This Delorme family had several interesting connections. Pierre Delorme was an important political figure in Manitoba. He was part of the Provisional Government headed by Louis Riel during the Red River Resistance. He was also the first member to represent Provencher in the federal House of Commons, from 1870 to 1872. The original Delorme house, an example of Red River frame construction, is on display at St. Norbert Provincial Park. See it  here.

Genevieve Delorme (also William’s half sister) married Andre Beauchemin, who was also a member of the Provisional Government.

Amable Fafard dit Delorme must have died before 1835, when we find Josephte listed as the ‘Widow Delorme” in the Red River Census of 1835. In 1838 and 1840 her son William and his wife Marguerite Dease are living with her. In the 1870 census Josephte is living near William. She died after 1876. Despite being married to Delorme, she called herself McMillan when she applied for scrip.

Library and Archives Canada RG 15 v. 1322

Library and Archives Canada RG 15 v. 1322

You can read more about James McMillan in the Dictionary of Canadian Biography.

And here’s our descent to Pépère:

1-James MCMILLAN (1783-1858)
+Josephte BELISLE (1785-?)
2-William MCMILLAN (1806-1903)
+Margaret DEASE (1818-1905)
3-Philomene MCMILLAN (1848-1923)
+Thomas HOGUE (1840-1924)
4-Thomas Joseph HOGUE (1879-1955)

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Margaret Taylor

So who was Margaret Taylor, and why is her name in so many history books? The answer is that she was the “country wife” of Sir George Simpson, governor of the Hudson’s Bay Company. This was the fact I discovered when I found her name in the book in the gift shop. It was common practice for men in the fur trade to take a native or Metis woman as a “country wife” or marry “à la facon du pays” (in the custom of the country). Sometimes these relationships were long-lasting, with provisions made for any children of the union. Sometimes, if a man was transferred to another post, he made provisions to “turn off” his partner, meaning he would arrange a marriage for her to someone else, and perhaps make some financial provisions.Although “love” may or may not have been a consideration, the relationship was often  beneficial to both parties.

As Sylvia Van Kirk says in her book Many Tender Ties:

“The Indian viewed marriage in an integrated social and economic context; a marital alliance created a reciprocal social bond which served to consolidate his economic relationship with a stranger. Thus, through marriage, the trader was drawn into the Indian’s kinship circle. And in return for giving the traders sexual and domestic rights to their women, the Indians expected reciprocal privileges such as free access to the posts and provisions.”

From the point of view of the fur trader, he gained not only companionship and important social ties to trading partners, but a wife who was skilled in the many practical skills necessary to his occupation, such as making snowshoes, moccasins and pemmican.

Margaret  Taylor was born around 1805 at the Polar Sea (York Factory) to George Taylor, an English sloopmaster and Jane, a native woman. Simpson apparently had many liaisons with Metis women, and around 1825 began a relationship with Margaret.   Simpson was known to have acknowledged Margaret’s brother Tom, who was his personal servant, as his “brother-in-law”. One of Margaret’s descendants, Christine Welsh, has a National Film Board movie called “Women in the Shadows” which explores her Metis roots.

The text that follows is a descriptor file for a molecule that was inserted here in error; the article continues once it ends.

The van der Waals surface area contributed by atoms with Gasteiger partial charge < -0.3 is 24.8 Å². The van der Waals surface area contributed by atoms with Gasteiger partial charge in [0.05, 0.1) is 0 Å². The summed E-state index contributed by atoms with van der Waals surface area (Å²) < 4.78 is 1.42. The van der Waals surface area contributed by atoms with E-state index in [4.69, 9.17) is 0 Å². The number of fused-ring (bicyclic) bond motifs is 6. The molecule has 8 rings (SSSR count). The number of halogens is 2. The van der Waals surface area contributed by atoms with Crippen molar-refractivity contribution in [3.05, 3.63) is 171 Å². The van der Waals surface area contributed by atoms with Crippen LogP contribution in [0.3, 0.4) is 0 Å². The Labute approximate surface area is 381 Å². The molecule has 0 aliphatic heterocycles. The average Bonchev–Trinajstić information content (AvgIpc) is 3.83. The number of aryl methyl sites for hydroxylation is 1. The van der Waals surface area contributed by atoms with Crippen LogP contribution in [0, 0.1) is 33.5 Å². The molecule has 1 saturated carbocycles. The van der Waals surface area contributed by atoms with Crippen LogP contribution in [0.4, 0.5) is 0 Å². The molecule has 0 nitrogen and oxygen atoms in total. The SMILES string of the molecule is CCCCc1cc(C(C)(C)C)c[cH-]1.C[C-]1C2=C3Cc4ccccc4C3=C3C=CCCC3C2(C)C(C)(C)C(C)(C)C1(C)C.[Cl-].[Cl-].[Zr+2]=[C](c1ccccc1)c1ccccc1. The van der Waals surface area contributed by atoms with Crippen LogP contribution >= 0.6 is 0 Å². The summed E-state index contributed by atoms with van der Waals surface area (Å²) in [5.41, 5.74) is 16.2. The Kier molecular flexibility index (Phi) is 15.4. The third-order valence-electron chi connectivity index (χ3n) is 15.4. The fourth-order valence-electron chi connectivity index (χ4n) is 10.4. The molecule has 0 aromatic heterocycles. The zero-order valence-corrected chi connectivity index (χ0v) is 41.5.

Margaret bore Governor Simpson two sons. Their first son, George Stewart Simpson, was born February 11, 1827. (He would join HBC as a 13-year-old apprentice and eventually become a Chief Trader.) In July, 1828 Margaret accompanied Simpson on a canoe trip from York Factory to New Caledonia (what is now British Columbia).   Amable Hogue was part of the crew of this trip. During this voyage, Margaret became pregnant again with Simpson’s child.   James Raffan states in Emperor of the North:

“In fact, she had re-crossed through the April snows of the treacherous Athabasca Pass when well into her second trimester. Ninety miles on foot or on horseback slogging over her beloved governor’s muddy winter road between Fort Assiniboine and the North Saskatchewan likely did nothing to improve her feeling of well-being.”

Simpson left her at Fort Edmonton with instructions to Chief Factor John Rowand to arrange for her to go to Fort Alexander. This was done and Simpson’s second son, John Mckenzie Simpson, was born August 29, 1829. (John stayed in Manitoba.) Chief Factor John Stuart’s letter to Simpson, of February 1, 1830, praised Margaret :

“…it is but common justice to remark that in her comportment she is both decent and modest far beyond anything I could expect or ever witnessed in any of her country women. She appears to be as content as is possible for one of her sex to be in the absence of their lord and natural protector and as a mother she is most kind and attentive to her children whom she keeps very clean.”

There was a great deal of surprise then, when in May of 1830 Sir Simpson returned from a trip to England with a new wife in tow, his cousin Frances! Colleagues were shocked at Simpson’s cruel and dismissive treatment of Margaret. Simpson’s marriage to Frances is considered by historians to be a turning point in the social customs of the fur trade. Whereas native and Metis wives were at one time considered invaluable for their skills and connections, only European women were now  “civilized” enough for the expanding settlement. Years later, one of Margaret and Amable’s sons would refer to his mother as a “sturdy Scotswoman”. The denial of Metis roots had begun.

Governor Simpson belatedly arranged to have Margaret married off to Amable Hogue. They were married March 24, 1831 by Rev. David Jones at the Red River church, witnessed by Pierre Leblanc and William Bruce. Amable worked as a mason on the building of Lower Fort Garry, where Simpson and Frances were going to live…how ironic!